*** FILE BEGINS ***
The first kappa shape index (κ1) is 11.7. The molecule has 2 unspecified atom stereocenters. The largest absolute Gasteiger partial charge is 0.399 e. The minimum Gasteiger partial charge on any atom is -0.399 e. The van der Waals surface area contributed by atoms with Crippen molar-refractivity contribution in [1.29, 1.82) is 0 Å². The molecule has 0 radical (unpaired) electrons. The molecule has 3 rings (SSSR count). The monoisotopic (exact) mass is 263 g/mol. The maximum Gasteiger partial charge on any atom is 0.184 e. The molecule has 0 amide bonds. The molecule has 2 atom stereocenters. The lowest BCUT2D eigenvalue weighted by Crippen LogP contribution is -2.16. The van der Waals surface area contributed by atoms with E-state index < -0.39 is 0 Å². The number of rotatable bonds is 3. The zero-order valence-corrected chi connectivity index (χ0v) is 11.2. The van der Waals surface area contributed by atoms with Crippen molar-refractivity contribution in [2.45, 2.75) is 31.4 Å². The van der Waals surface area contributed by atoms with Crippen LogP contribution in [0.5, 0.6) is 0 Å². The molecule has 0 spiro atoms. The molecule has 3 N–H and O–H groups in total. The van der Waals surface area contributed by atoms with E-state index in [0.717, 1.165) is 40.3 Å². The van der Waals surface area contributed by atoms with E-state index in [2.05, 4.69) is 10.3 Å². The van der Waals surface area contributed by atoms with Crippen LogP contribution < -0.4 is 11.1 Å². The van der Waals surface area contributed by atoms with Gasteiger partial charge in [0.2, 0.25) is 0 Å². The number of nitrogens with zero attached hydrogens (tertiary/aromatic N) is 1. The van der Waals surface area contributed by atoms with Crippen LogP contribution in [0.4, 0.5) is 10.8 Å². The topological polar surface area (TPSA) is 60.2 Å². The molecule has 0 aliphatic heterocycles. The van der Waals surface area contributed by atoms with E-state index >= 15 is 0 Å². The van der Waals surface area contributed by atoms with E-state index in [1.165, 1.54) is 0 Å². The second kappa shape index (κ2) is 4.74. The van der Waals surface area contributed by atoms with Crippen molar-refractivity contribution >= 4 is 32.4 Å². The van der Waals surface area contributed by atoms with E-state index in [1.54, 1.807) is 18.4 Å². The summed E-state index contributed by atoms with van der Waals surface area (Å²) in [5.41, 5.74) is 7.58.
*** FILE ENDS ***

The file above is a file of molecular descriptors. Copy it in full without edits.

The first kappa shape index (κ1) is 11.7. The molecule has 2 unspecified atom stereocenters. The largest absolute Gasteiger partial charge is 0.399 e. The minimum Gasteiger partial charge on any atom is -0.399 e. The van der Waals surface area contributed by atoms with Crippen molar-refractivity contribution in [1.29, 1.82) is 0 Å². The molecule has 0 radical (unpaired) electrons. The molecule has 3 rings (SSSR count). The monoisotopic (exact) mass is 263 g/mol. The maximum Gasteiger partial charge on any atom is 0.184 e. The molecule has 0 amide bonds. The molecule has 2 atom stereocenters. The lowest BCUT2D eigenvalue weighted by Crippen LogP contribution is -2.16. The van der Waals surface area contributed by atoms with E-state index < -0.39 is 0 Å². The number of rotatable bonds is 3. The zero-order valence-corrected chi connectivity index (χ0v) is 11.2. The van der Waals surface area contributed by atoms with Crippen molar-refractivity contribution in [2.45, 2.75) is 31.4 Å². The van der Waals surface area contributed by atoms with Crippen LogP contribution in [0.5, 0.6) is 0 Å². The molecule has 0 spiro atoms. The molecule has 3 N–H and O–H groups in total. The van der Waals surface area contributed by atoms with E-state index in [0.717, 1.165) is 40.3 Å². The van der Waals surface area contributed by atoms with E-state index in [2.05, 4.69) is 10.3 Å². The van der Waals surface area contributed by atoms with Crippen LogP contribution < -0.4 is 11.1 Å². The van der Waals surface area contributed by atoms with Gasteiger partial charge in [0.2, 0.25) is 0 Å². The number of nitrogens with zero attached hydrogens (tertiary/aromatic N) is 1. The van der Waals surface area contributed by atoms with Crippen LogP contribution in [0.4, 0.5) is 10.8 Å². The topological polar surface area (TPSA) is 60.2 Å². The molecule has 0 aliphatic heterocycles. The van der Waals surface area contributed by atoms with E-state index >= 15 is 0 Å². The van der Waals surface area contributed by atoms with E-state index in [1.165, 1.54) is 0 Å². The second kappa shape index (κ2) is 4.74. The van der Waals surface area contributed by atoms with Crippen molar-refractivity contribution >= 4 is 32.4 Å². The van der Waals surface area contributed by atoms with E-state index in [1.54, 1.807) is 18.4 Å². The summed E-state index contributed by atoms with van der Waals surface area (Å²) in [5.41, 5.74) is 7.58.